67. v^as liis 19 displaying moutli generally speaking, Y^lien lie smiled Ills nose,
68. nd I cannot describe it more graphically than to say, that if his course through
69. by his nose, that it would be thoroughly straight forward. When any one was spea
70. to him, he would look most persistently and undestrai^T^ht viatingly into one c
71. ersistently and undestrai^T^ht viatingly into one corner of the ceiling, as thou
72. was honest, true and faithful. John Daly could have lived in much better style h
73. d gained over the heart of innocent Eily, and he had strictly forheart troubled
74. rt of innocent Eily, and he had strictly forheart troubled at the present time,
75. liiin bidden to visit tlie farm, or Eily to see him. Rory O'llare was one irreso
76. of tlie weakest, most one conld possibly describe; lie thing, if —nerved him
77. ere something was achieved— constantly making good resolvesconstantly shifting
78. onstantly making good resolvesconstantly shifting from them— that he was caref
79. fting from them— that he was carefully to start- would have liked to have been
80. - would have liked to have been someonly some one could have watched him until p
81. hed him until point, as so he could only look back upon more than one-third of h
82. ad gained him nothing. His love for Eily, if you could give it that name, was of
83. e the least sacrifice for her. John Daly, with sweet little his strong good sens
84. instant, of his innocent, confiding Eily, being ship- wrecked in this cruel mann
85. cksand as this Eory O'Hare; and he fully resolved to use not only his paternal i
86. e; and he fully resolved to use not only his paternal influence, but authority,
87. ence, but authority, to bring her safely anchored in some port, where her comfor
88. t vigilant eye of tender care, that only a fond parent can exercise. THE FAIK MA
89. eet and flowery month of June wlien Eily prepared for a walk after breakfast. Th
90. t was to tie her hat ribbons more neatly and coquettishly under her little fat c
91. hat ribbons more neatly and coquettishly under her little fat chin now, to smoot
92. r skirt and arrange her scarf-and lastly, to fasten a few choice rose-buds in he
93. w choice rose-buds in her bosom. Finally as there seemed to be nothing It —
94. her pet kitten, wlio looked wonderingly nnnsual amount of affection lavished on
95. er the canary's cage and trilling gently a soft lay, at which the canary shrieke
96. lay, at which the canary shrieked wildly, —hopping madly about from perch to p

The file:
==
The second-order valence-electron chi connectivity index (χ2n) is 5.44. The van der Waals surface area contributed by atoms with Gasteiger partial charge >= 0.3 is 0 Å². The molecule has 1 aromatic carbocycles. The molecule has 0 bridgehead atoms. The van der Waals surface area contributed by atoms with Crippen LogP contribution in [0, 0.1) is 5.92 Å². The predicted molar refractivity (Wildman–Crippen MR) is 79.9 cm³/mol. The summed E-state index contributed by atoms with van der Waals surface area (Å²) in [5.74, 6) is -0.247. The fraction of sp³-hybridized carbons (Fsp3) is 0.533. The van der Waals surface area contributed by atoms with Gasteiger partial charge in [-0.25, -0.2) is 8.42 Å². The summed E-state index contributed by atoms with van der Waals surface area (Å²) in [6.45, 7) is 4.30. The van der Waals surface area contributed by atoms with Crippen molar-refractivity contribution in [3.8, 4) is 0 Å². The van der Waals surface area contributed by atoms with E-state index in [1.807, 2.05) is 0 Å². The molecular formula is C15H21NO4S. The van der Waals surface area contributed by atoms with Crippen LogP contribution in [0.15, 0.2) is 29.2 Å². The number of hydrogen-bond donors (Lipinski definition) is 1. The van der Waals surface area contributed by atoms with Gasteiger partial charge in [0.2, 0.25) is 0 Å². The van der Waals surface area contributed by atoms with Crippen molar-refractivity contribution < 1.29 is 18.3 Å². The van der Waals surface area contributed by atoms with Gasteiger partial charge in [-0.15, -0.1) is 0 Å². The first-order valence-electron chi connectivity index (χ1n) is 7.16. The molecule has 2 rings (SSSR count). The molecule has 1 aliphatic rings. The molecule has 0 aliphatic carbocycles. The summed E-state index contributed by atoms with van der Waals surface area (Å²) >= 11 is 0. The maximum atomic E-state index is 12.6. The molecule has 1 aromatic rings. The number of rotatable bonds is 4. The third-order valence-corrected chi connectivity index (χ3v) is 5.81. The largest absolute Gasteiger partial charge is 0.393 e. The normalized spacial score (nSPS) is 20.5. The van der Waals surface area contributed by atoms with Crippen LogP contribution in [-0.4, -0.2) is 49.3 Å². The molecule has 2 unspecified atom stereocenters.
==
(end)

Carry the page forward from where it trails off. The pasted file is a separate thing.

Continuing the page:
97. canary shrieked wildly, —hopping madly about from perch to perch, with his hea
98. s arms before she set out. What a lovely morning it was ! The air was redolent w
99. s — healthfulness of the country. Eily tripped along lightly with all the buoy
100. the country. Eily tripped along lightly with all the buoyan- cy of youth, with
101. tremulous flowers and all seemed to Eily to ask a mute, yet questioning ^^Well"?
102. g ^^Well"? to which her heart could only answer still farewell on she sped, her
103. uch above. The soft, rich grass was only disturbed by a little foot-path running
104. ulled her sweets until she was literally laden with a wreath of nature's choices
105. rms and hands filled. Eunning on quickly, she saw before her, at the end of the
106. e There he stood ^liis hat pulled partly again, ! — —an expression half plea
107. e in attitude shifting position uneasily—glancing Eily, who ran towards him qu
108. ifting position uneasily—glancing Eily, who ran towards him quickly—holding
109. ancing Eily, who ran towards him quickly—holding out her hand frankly— excla
110. m quickly—holding out her hand frankly— exclaiming—while a blush passed ov
111. es his his his at ! it added sorrowfully. He grasped her hand feebly, and held i
112. sorrowfully. He grasped her hand feebly, and held it in his ''Why must it be th
113. his ''Why must it be the last time Eily ? I care more for you than any girl in
114. world." ''Do you?" the thought said Eily, looking away sadly flashed across her
115. he thought said Eily, looking away sadly flashed across her mind, though she sca
116. hed across her mind, though she scarcely the last time," she — understood it h
117. self; THE FAIK MAID OF CONNAUGHT. really did look like it. 25 He slightest exert
118. —a great many crowded together rapidly in her mind, as she stood there weak an
119. eak and wavering, and looking so utterly irresolute and miserable. Eily was very
120. o utterly irresolute and miserable. Eily was very young and guileless, but she s
121. ileless, but she seemed to grow suddenly many years older in a very short space
122. at are you going to do Eory ?" said Eily quietly. "I don't hardly know," said Eo
123. ou going to do Eory ?" said Eily quietly. "I don't hardly know," said Eory looki
124. ry ?" said Eily quietly. "I don't hardly know," said Eory looking with great unc
125. in the space beyond. heart beat quickly Eily was silent scarcely —she ; —he
126. he space beyond. heart beat quickly Eily was silent scarcely —she ; —her she
127. rt beat quickly Eily was silent scarcely —she ; —her she thought ought to be
128. ere, as she was now although it was only to say good-bye and it must come to an
129. d-bye and it must come to an end quickly. She stood there sadly she had let the
130. to an end quickly. She stood there sadly she had let the flowers fall to the gro
131. port, was not worth keeping and Possibly, she thought that a hand that — the d
132. back from what she could do consistently and rightly to save anyone but the comm
133. at she could do consistently and rightly to save anyone but the commandments ; e
134. her father in all his integrity and Eily's heart, were ever in goodness-his fait